|Part of Twelfth Air Force|
|Controlled by||United States Army Air Forces|
|In use||April–June 1943|
|Battles/wars||North African Campaign|
During World War II the airfield's primary use was for tactical photographic reconnaissance and C-47 Skytrain troop carrier and logistics operations by the Twelfth Air Force. The airfield was constructed as a temporary facility, with a hard earth or pierced steel planking (PSP) runway and parking apron. with few or no permanent structures, Tents were used for ground support operations and personnel billeting.
The first operations from the airfield began at the beginning of April 1943, soon after its construction by Army Engineers when the 111th Observation Squadron (Medium) of the 68th Observation Group began flying A-20 Havoc reconnaissance and photographic observation missions. The squadron remained at the airfield until it moved to Nouvion Airfield, Algeria at the end of May.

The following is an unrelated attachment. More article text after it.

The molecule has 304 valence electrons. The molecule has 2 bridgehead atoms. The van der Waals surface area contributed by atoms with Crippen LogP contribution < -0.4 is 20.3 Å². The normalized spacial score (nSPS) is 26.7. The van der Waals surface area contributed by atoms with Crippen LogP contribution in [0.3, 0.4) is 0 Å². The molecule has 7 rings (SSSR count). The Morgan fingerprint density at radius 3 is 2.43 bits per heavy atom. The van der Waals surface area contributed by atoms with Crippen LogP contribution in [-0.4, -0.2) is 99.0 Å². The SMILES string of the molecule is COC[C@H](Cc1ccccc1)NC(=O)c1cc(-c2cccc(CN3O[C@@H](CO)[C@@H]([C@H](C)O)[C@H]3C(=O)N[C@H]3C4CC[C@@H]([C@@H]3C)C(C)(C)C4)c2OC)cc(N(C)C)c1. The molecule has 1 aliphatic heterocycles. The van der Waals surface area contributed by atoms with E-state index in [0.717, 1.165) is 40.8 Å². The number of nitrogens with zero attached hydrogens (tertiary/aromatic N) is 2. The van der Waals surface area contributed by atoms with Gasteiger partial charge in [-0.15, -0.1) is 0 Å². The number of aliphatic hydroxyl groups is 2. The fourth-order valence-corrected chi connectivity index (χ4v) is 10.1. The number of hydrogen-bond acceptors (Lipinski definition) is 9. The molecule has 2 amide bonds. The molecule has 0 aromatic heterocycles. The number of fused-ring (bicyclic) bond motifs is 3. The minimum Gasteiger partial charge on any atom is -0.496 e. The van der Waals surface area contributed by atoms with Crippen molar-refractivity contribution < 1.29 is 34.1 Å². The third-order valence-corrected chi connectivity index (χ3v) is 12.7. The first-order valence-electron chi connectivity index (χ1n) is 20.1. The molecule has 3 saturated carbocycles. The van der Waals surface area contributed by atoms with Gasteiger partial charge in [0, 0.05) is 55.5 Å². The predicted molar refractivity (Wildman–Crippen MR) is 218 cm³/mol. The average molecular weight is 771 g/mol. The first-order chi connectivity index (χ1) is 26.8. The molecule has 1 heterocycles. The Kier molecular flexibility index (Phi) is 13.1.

A few days later, elements of the 316th Troop Carrier Group, the 36th, and 45th Squadrons began arriving on the airfield at the end of May. Group HQ moved in a few days later from Nouvion, Algeria. The group flew operational missions as part of the North African Campaign from the airfield until the end of June when the unit moved up to Enfidaville Airfield, Tunisia to better support the advancing Allied forces. After the 316th moved east, the airfield was dismantled and the land returned to civil authorities.
Today the airfield is an open, undeveloped area seen on aerial photography northeast of the town.
- Maurer, Maurer. Air Force Combat Units of World War II. Maxwell AFB, Alabama: Office of Air Force History, 1983. ISBN 0-89201-092-4.
- Maurer, Maurer, ed. (1982) . Combat Squadrons of the Air Force, World War II (PDF) (reprint ed.). Washington, DC: Office of Air Force History. ISBN 0-405-12194-6. LCCN 70605402. OCLC 72556.